The most satisfying and yes, healing thing I did in my Year of Perspective was volunteer in my children’s primary school classes. I predictably couldn’t content myself with being a teacher’s aide, and ended up running regular sessions on design and visual culture for first- and second-graders, covering topics like superheroes in their historical context of sublimated industrial megadeath, Advanced Michael Jackson Studies, typography, speculative futures via design fiction and TARDIS sound effects, etc.
It worked. Parents reported that their children were excitedly reflecting on our topics at home for days on end, but per my own continual amazement at the children’s curiosity and creativity, I think I got the better deal.
Of course, I also found myself grappling with “chemistry being my default setup” in the classroom. When it’s your role to facilitate curiosity and wonder and you succeed beyond your wildest expectations, it’s easy to fall into the trap of simply rewarding your most responsive and articulate participants in an ever-amplifying loop of enthusiasm. Teachers and their pets. It’s similar to the mutual, people-pleasing mire of codependence that can happen between designers and certain stakeholders. (Believe me, I know! Um. Yeah.) Feedback loops can become ends in themselves, and other people and issues can get neglected.
Rather than just feel guilty about this, I had to come to grips with my setup, sharpen my facilitation skills and really emphasise tools to better democratise the classroom — ones that worked at an angle to the kind of charming Socratic dialogue that I still think we need in a classroom (which necessarily differentiates it from something like a co-design workshop). It really felt like victory to deploy tools like Picture Salsa™, Word Salad™ and Thing Dice™, and see the least confident children respond noticeably to a change in tactics. I don’t think it’s reducible to “learning styles”, but it’s probably related to multi-modality. (And given the kind of balance I’ve managed to strike, I’m not sure how to relate my experience to hipster “flipped classroom” models of teaching and learning.)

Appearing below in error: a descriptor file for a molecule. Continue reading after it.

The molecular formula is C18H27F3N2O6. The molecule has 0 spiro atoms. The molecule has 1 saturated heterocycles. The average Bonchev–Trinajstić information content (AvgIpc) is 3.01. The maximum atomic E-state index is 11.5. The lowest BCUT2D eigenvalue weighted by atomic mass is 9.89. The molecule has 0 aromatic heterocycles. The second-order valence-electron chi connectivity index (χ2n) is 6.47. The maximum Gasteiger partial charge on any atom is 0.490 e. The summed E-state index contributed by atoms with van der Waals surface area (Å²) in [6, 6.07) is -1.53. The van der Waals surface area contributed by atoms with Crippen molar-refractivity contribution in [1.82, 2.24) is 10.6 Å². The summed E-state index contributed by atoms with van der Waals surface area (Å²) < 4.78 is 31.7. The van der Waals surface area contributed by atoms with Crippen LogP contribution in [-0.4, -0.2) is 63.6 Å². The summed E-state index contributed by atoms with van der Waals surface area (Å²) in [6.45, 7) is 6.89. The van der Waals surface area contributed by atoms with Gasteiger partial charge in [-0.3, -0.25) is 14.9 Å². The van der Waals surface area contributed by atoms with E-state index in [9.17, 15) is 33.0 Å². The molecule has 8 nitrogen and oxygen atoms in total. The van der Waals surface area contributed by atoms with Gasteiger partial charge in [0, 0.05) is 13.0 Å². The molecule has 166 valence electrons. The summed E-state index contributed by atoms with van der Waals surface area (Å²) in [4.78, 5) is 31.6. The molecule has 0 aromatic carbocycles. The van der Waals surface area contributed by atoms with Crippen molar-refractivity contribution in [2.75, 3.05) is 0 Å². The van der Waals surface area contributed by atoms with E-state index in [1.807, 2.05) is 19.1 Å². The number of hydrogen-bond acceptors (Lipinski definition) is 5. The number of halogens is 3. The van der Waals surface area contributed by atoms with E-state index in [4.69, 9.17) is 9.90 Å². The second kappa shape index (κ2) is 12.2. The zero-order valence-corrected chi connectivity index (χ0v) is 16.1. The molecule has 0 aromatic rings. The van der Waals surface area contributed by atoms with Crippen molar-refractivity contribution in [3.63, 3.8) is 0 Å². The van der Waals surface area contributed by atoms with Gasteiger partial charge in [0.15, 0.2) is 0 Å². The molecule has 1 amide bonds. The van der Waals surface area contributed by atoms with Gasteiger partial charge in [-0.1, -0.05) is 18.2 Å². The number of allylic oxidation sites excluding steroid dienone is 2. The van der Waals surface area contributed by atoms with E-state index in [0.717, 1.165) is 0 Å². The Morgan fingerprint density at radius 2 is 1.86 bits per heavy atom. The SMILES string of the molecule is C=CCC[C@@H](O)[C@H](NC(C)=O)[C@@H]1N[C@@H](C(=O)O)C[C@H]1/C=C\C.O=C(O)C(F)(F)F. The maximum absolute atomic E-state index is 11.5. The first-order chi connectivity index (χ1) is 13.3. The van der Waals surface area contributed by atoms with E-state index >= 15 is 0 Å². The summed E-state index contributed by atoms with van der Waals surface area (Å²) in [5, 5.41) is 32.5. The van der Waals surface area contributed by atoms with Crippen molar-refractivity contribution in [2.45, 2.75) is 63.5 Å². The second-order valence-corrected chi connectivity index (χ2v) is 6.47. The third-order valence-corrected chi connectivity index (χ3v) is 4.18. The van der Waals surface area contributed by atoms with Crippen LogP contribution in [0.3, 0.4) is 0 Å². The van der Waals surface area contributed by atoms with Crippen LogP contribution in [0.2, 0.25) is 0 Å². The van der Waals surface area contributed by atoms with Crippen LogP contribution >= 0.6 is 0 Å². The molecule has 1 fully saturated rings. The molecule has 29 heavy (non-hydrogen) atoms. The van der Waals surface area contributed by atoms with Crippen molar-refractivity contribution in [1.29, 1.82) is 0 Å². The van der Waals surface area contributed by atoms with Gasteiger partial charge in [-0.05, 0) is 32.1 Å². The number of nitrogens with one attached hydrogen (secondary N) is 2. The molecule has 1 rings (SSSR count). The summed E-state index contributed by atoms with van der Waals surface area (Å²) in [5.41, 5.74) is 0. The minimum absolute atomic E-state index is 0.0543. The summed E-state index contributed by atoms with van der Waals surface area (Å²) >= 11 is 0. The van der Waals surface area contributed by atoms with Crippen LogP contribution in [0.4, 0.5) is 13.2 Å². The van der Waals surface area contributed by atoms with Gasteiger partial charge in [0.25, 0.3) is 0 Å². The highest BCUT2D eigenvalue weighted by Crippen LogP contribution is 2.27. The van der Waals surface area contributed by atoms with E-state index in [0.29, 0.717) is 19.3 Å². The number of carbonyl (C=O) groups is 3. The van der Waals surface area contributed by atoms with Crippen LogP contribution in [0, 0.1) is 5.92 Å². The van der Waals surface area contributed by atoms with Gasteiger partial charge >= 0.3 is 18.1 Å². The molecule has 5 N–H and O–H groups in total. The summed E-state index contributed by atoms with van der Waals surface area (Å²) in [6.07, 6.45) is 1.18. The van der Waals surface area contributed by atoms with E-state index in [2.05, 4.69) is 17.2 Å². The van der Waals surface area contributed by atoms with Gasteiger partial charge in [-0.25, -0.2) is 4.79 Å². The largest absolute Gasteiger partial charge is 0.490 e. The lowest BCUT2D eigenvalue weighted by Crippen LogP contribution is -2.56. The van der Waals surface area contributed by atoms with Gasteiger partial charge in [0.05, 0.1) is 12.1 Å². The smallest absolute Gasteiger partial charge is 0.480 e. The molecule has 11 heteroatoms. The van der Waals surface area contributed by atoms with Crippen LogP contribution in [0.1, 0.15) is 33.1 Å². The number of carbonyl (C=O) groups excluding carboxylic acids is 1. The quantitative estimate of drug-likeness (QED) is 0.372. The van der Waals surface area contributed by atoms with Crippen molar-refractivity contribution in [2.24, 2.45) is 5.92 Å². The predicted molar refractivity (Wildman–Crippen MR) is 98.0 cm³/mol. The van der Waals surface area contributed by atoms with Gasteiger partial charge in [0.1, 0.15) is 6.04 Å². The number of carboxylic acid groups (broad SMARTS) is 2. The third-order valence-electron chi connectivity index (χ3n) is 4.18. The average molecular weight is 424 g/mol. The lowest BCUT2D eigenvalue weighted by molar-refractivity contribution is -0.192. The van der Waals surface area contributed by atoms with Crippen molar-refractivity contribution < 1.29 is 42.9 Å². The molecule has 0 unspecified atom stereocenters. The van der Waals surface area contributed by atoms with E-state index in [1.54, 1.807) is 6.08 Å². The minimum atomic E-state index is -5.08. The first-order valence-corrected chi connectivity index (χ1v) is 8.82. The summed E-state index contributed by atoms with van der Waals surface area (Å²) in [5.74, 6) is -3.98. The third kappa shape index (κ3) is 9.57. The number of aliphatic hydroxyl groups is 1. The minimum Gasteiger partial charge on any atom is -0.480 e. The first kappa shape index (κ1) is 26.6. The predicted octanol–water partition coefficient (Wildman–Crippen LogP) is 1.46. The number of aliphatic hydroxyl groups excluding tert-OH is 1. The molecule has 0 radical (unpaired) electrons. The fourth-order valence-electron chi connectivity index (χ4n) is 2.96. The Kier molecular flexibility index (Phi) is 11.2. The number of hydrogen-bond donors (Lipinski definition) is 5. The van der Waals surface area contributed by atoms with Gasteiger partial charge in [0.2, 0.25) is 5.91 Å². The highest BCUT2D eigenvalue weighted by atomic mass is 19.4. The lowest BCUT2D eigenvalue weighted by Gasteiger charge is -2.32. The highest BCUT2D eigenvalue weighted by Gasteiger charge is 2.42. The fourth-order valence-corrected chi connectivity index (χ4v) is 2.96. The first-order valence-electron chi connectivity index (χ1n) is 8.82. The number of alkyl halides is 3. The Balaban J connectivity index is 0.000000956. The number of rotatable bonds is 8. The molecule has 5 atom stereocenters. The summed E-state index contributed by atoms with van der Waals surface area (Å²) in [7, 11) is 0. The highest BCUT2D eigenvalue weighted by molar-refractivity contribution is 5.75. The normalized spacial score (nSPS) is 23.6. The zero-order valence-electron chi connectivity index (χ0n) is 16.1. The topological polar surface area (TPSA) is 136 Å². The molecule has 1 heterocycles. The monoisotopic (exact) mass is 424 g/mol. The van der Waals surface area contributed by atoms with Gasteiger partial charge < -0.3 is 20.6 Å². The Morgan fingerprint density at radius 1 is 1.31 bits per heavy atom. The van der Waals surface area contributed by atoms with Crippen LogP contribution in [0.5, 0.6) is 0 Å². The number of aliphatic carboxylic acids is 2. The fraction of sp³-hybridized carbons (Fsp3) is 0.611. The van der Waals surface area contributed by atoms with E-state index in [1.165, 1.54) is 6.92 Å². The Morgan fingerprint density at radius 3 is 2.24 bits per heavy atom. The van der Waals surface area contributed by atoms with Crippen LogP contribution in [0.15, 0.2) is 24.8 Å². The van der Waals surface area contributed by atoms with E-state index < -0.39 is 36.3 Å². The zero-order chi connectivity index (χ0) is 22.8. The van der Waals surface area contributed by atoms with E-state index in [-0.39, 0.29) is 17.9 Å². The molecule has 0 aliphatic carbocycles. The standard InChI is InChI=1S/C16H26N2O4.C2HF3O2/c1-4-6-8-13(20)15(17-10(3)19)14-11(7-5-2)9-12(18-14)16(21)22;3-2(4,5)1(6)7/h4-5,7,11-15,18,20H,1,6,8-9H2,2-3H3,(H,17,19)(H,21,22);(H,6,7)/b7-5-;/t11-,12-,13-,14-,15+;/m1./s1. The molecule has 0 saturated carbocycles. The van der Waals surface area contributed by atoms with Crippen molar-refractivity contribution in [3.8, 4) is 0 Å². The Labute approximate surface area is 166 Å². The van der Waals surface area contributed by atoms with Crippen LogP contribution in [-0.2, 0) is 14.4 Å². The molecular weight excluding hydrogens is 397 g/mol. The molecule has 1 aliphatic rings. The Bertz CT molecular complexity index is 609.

In any case, teaching kids in a classroom is one the best things I’ve ever done — up there with running blogging workshops with recently arrived refugees, taking ABC staff on psychogeographical walking tours, collaborating with indigenous elders to make a video game, discovering design patterns to better communicate children’s cancer research, etc.
In fact, the joy of teaching has been such a revelation to me that it’s going to be an ongoing and important part of my core practice. More soon.
I hope this has been an interesting constellation of stuff for you. If you subscribe, it will recur :)
A sustainable portion of all my love,